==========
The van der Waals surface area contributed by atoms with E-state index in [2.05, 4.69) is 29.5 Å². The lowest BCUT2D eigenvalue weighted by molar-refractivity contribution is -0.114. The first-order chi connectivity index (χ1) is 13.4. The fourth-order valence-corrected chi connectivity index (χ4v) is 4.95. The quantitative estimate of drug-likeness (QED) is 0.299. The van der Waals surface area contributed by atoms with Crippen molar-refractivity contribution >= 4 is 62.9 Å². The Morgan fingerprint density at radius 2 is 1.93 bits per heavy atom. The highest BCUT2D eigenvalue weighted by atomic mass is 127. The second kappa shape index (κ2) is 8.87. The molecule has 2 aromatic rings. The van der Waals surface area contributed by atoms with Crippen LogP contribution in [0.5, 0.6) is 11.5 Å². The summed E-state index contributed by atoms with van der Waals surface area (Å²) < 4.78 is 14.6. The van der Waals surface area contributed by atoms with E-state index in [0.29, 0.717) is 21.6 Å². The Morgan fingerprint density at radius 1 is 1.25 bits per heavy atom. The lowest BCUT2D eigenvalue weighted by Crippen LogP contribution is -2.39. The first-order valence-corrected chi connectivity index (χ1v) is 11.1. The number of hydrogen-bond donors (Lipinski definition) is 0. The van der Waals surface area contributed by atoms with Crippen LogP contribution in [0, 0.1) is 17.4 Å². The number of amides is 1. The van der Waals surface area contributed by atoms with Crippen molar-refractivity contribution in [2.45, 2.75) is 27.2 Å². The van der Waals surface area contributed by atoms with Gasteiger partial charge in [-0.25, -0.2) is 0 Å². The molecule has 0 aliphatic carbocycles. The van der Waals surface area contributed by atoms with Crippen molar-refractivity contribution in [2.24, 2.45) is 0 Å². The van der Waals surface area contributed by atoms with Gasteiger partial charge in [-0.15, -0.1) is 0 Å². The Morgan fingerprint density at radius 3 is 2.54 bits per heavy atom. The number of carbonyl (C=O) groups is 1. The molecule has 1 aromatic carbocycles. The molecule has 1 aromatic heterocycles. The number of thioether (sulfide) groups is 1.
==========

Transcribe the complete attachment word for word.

The van der Waals surface area contributed by atoms with E-state index in [2.05, 4.69) is 29.5 Å². The lowest BCUT2D eigenvalue weighted by molar-refractivity contribution is -0.114. The first-order chi connectivity index (χ1) is 13.4. The fourth-order valence-corrected chi connectivity index (χ4v) is 4.95. The quantitative estimate of drug-likeness (QED) is 0.299. The van der Waals surface area contributed by atoms with Crippen molar-refractivity contribution >= 4 is 62.9 Å². The Morgan fingerprint density at radius 2 is 1.93 bits per heavy atom. The highest BCUT2D eigenvalue weighted by atomic mass is 127. The second kappa shape index (κ2) is 8.87. The molecule has 2 aromatic rings. The van der Waals surface area contributed by atoms with Crippen LogP contribution in [0.5, 0.6) is 11.5 Å². The summed E-state index contributed by atoms with van der Waals surface area (Å²) < 4.78 is 14.6. The van der Waals surface area contributed by atoms with E-state index in [0.29, 0.717) is 21.6 Å². The Morgan fingerprint density at radius 1 is 1.25 bits per heavy atom. The lowest BCUT2D eigenvalue weighted by Crippen LogP contribution is -2.39. The first-order valence-corrected chi connectivity index (χ1v) is 11.1. The number of hydrogen-bond donors (Lipinski definition) is 0. The van der Waals surface area contributed by atoms with Crippen LogP contribution in [0, 0.1) is 17.4 Å². The number of amides is 1. The van der Waals surface area contributed by atoms with Crippen molar-refractivity contribution in [2.45, 2.75) is 27.2 Å². The van der Waals surface area contributed by atoms with Gasteiger partial charge in [-0.25, -0.2) is 0 Å². The molecule has 0 aliphatic carbocycles. The van der Waals surface area contributed by atoms with Crippen molar-refractivity contribution in [2.24, 2.45) is 0 Å². The van der Waals surface area contributed by atoms with Gasteiger partial charge in [-0.15, -0.1) is 0 Å². The Morgan fingerprint density at radius 3 is 2.54 bits per heavy atom. The number of carbonyl (C=O) groups is 1. The molecule has 1 aromatic carbocycles. The molecule has 1 aromatic heterocycles. The number of thioether (sulfide) groups is 1.